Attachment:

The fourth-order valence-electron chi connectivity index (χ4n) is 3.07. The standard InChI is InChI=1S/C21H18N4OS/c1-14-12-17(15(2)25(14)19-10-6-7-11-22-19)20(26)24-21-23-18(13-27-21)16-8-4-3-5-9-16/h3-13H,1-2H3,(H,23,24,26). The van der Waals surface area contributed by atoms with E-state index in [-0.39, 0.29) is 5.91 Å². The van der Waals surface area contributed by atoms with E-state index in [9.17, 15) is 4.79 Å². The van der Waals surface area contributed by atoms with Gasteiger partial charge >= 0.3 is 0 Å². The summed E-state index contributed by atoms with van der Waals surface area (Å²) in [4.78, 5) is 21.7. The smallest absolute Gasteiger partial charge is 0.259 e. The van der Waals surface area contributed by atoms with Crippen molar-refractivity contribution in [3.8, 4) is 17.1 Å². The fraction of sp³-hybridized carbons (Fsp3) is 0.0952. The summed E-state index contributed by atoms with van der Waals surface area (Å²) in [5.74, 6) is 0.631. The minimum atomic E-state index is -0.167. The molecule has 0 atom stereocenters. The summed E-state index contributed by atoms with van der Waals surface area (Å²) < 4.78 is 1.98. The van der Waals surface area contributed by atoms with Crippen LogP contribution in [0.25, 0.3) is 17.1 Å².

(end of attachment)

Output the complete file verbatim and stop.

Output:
The fourth-order valence-electron chi connectivity index (χ4n) is 3.07. The standard InChI is InChI=1S/C21H18N4OS/c1-14-12-17(15(2)25(14)19-10-6-7-11-22-19)20(26)24-21-23-18(13-27-21)16-8-4-3-5-9-16/h3-13H,1-2H3,(H,23,24,26). The van der Waals surface area contributed by atoms with E-state index in [-0.39, 0.29) is 5.91 Å². The van der Waals surface area contributed by atoms with E-state index in [9.17, 15) is 4.79 Å². The van der Waals surface area contributed by atoms with Gasteiger partial charge >= 0.3 is 0 Å². The summed E-state index contributed by atoms with van der Waals surface area (Å²) in [4.78, 5) is 21.7. The smallest absolute Gasteiger partial charge is 0.259 e. The van der Waals surface area contributed by atoms with Crippen molar-refractivity contribution in [3.8, 4) is 17.1 Å². The fraction of sp³-hybridized carbons (Fsp3) is 0.0952. The summed E-state index contributed by atoms with van der Waals surface area (Å²) in [5.74, 6) is 0.631. The minimum atomic E-state index is -0.167. The molecule has 0 atom stereocenters. The summed E-state index contributed by atoms with van der Waals surface area (Å²) < 4.78 is 1.98. The van der Waals surface area contributed by atoms with Crippen LogP contribution in [0.25, 0.3) is 17.1 Å².